| 16 March 1866.
5, Lansell’s Place, Margate.

My dear child,

 Siehe Erl. zu Engels an Marx, 5.3.1866.
I arrived here yesterday evening, ¾ past seven.
According to your instructions, I left my luggage behind me, in the cloak room, and was then landed by the omnibus at a small inn, called the King’s Arms. Having ordered a rumpsteak, and being shown to the coffeeroom, which was rather dimly illuminated, I took rather fright (you know my anxious temper) at a lean, long, stiff sort of man, midway between parson and commisvoyageur, solitarily and motionlessly seated before the chimney. From the vagueness of his glancelesss eye, I thought him a blind man. I was confirmed in that notion by some long, scarflike, narrow white thing spread over his legs, what(?) // with regular holes in it. I fancied it to be paper cut out by the blind man to serve as a catchpenny from the frequenters of the inn. When my supper arrived, the man began somewhat to move and what with // , quietly took off his boots, and warmed his elephantine feet at the fire. What with this agreeable spectacle, and his supposed blindness, and what with a rumpsteak, which seemed, in its natural state, to have belonged to a diseased cow, I passed this first Margate evening anything but comfortably. But, in compensation, the bedroom was snug, the bed clean and elastic, and the sleep sound. When at the breakfast table, who stepped should step in but the man of the evening. He turned out to be deaf and not blind. What had so much vexed me—I mean the thing on his knees—was a pocket handkerchief, of singular fashion, with a greyish ground and // interspersed by black eyes which I had mistaken for holes. Feeling shy of the man, I settled my bill as soon as possible, and, after some erratic course, | hit upon my present lodging, in front of the sea, a large be // sitting room and a bedroom, 10 sh. per week. When striking my bargain, the additional clause was agreed upon that,  Die Töchter Jenny und Eleanor Marx kamen nach Margate um den 29. März 1866 und blieben 10 Tage. (Siehe Jenny Marx: „Sie können sich denken …“. S. 83).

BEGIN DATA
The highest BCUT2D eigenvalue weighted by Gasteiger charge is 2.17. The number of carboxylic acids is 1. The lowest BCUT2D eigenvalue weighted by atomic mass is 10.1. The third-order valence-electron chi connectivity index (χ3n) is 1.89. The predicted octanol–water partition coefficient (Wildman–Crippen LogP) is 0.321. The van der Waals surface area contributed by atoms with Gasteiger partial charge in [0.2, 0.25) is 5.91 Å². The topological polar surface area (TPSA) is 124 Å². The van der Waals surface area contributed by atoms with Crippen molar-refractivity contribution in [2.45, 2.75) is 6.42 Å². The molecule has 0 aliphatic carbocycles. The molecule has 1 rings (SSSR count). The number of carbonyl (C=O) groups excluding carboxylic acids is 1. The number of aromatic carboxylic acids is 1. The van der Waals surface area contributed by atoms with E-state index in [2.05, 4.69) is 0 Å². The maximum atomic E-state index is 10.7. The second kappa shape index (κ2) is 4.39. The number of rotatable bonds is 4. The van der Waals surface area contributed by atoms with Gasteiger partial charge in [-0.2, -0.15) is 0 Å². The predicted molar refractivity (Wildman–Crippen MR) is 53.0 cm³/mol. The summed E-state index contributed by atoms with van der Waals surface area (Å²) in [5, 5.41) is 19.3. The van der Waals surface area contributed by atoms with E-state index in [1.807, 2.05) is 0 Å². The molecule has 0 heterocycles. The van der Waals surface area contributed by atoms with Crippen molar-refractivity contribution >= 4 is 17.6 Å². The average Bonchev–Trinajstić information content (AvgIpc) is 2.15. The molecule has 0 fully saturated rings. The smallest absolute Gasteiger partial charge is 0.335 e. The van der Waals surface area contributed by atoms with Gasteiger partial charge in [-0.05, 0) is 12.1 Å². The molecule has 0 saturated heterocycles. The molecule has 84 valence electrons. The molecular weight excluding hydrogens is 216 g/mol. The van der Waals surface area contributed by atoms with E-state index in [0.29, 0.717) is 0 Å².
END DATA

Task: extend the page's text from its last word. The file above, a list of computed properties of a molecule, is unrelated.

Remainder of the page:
on your arrival,
you will get your bedroom for nothing.

The first thing I did, was taking a warm sea bath. It was delicious. So is the air here. It is a wonderful air.

As to boarding houses, they are almost empty now, and, as I understood the librarian, hardly yet prepared for the reception of guests. As to dining rooms, there seems some difficulty to get at a proper one, but by the by this obstacle will be overcome.

And now, with my best compliments to all, by bye!


I have to-day already walked 5 hours.

Zeugenbeschreibung und Überlieferung



Der Brief besteht aus einem Bogen dünnem, weißem Papier im Format 268 × 211 mm. Marx hat die erste Seite vollständig beschrieben, die dritte zur Hälfte, die zweite und vierte Seite sind leer. Schreibmaterial: schwarze Tinte.



Karl Marx an Jenny Marx (Tochter) in London. Margate, Freitag, 16. März 1866. In: Marx-Engels-Gesamtausgabe digital. Hg. von der Internationalen Marx-Engels-Stiftung. Berlin-Brandenburgische Akademie der Wissenschaften, Berlin. URL: http://megadigital.bbaw.de/briefe/detail.xql?id=M0000067. Abgerufen am 16.04.2024.